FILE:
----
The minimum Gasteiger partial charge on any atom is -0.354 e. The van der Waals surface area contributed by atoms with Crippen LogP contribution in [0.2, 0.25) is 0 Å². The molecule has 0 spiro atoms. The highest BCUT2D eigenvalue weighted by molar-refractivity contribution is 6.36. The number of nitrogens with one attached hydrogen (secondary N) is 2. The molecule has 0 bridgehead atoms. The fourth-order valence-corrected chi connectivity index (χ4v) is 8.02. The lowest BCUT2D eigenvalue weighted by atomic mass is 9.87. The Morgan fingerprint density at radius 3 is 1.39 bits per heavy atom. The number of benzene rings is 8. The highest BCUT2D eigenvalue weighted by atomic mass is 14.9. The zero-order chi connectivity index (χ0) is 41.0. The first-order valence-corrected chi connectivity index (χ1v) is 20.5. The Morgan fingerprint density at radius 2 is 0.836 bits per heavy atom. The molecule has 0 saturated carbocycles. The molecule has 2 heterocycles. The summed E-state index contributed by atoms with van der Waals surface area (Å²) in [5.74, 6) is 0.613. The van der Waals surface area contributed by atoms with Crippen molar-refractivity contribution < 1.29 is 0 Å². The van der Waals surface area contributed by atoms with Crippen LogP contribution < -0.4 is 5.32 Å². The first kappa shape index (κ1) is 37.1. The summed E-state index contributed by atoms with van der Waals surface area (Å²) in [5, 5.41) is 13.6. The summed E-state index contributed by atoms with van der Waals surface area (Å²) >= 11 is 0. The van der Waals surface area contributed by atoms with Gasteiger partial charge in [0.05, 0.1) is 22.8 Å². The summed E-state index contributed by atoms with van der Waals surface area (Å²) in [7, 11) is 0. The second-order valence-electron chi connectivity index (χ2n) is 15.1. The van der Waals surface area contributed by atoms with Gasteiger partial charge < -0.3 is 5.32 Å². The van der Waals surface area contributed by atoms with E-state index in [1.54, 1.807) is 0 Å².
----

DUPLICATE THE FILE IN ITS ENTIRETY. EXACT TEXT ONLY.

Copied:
The minimum Gasteiger partial charge on any atom is -0.354 e. The van der Waals surface area contributed by atoms with Crippen LogP contribution in [0.2, 0.25) is 0 Å². The molecule has 0 spiro atoms. The highest BCUT2D eigenvalue weighted by molar-refractivity contribution is 6.36. The number of nitrogens with one attached hydrogen (secondary N) is 2. The molecule has 0 bridgehead atoms. The fourth-order valence-corrected chi connectivity index (χ4v) is 8.02. The lowest BCUT2D eigenvalue weighted by atomic mass is 9.87. The Morgan fingerprint density at radius 3 is 1.39 bits per heavy atom. The number of benzene rings is 8. The highest BCUT2D eigenvalue weighted by atomic mass is 14.9. The zero-order chi connectivity index (χ0) is 41.0. The first-order valence-corrected chi connectivity index (χ1v) is 20.5. The Morgan fingerprint density at radius 2 is 0.836 bits per heavy atom. The molecule has 0 saturated carbocycles. The molecule has 2 heterocycles. The summed E-state index contributed by atoms with van der Waals surface area (Å²) in [5.74, 6) is 0.613. The van der Waals surface area contributed by atoms with Crippen molar-refractivity contribution < 1.29 is 0 Å². The van der Waals surface area contributed by atoms with Crippen LogP contribution < -0.4 is 5.32 Å². The first kappa shape index (κ1) is 37.1. The summed E-state index contributed by atoms with van der Waals surface area (Å²) in [5, 5.41) is 13.6. The summed E-state index contributed by atoms with van der Waals surface area (Å²) >= 11 is 0. The van der Waals surface area contributed by atoms with Gasteiger partial charge in [0.05, 0.1) is 22.8 Å². The summed E-state index contributed by atoms with van der Waals surface area (Å²) in [7, 11) is 0. The second-order valence-electron chi connectivity index (χ2n) is 15.1. The van der Waals surface area contributed by atoms with Gasteiger partial charge < -0.3 is 5.32 Å². The van der Waals surface area contributed by atoms with E-state index in [1.54, 1.807) is 0 Å².